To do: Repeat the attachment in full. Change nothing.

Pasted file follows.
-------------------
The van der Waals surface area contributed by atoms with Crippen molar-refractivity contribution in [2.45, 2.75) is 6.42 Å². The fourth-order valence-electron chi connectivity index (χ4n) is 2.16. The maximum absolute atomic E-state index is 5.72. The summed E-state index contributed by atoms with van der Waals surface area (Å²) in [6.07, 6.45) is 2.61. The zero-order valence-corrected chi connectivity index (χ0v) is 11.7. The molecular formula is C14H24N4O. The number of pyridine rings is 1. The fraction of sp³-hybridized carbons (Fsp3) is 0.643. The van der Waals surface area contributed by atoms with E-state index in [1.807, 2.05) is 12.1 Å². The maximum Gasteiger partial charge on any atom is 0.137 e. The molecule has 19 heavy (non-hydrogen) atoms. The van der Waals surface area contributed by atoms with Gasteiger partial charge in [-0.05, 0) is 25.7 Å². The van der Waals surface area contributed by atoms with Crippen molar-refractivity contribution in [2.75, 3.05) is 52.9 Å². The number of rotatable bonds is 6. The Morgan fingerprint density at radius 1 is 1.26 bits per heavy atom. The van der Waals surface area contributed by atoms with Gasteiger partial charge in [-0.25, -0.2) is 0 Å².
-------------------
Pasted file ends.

The van der Waals surface area contributed by atoms with Crippen molar-refractivity contribution in [2.45, 2.75) is 6.42 Å². The fourth-order valence-electron chi connectivity index (χ4n) is 2.16. The maximum absolute atomic E-state index is 5.72. The summed E-state index contributed by atoms with van der Waals surface area (Å²) in [6.07, 6.45) is 2.61. The zero-order valence-corrected chi connectivity index (χ0v) is 11.7. The molecular formula is C14H24N4O. The number of pyridine rings is 1. The fraction of sp³-hybridized carbons (Fsp3) is 0.643. The van der Waals surface area contributed by atoms with E-state index in [1.807, 2.05) is 12.1 Å². The maximum Gasteiger partial charge on any atom is 0.137 e. The molecule has 19 heavy (non-hydrogen) atoms. The van der Waals surface area contributed by atoms with Gasteiger partial charge in [-0.05, 0) is 25.7 Å². The van der Waals surface area contributed by atoms with Crippen molar-refractivity contribution in [2.75, 3.05) is 52.9 Å². The number of rotatable bonds is 6. The Morgan fingerprint density at radius 1 is 1.26 bits per heavy atom. The van der Waals surface area contributed by atoms with Gasteiger partial charge in [-0.25, -0.2) is 0 Å².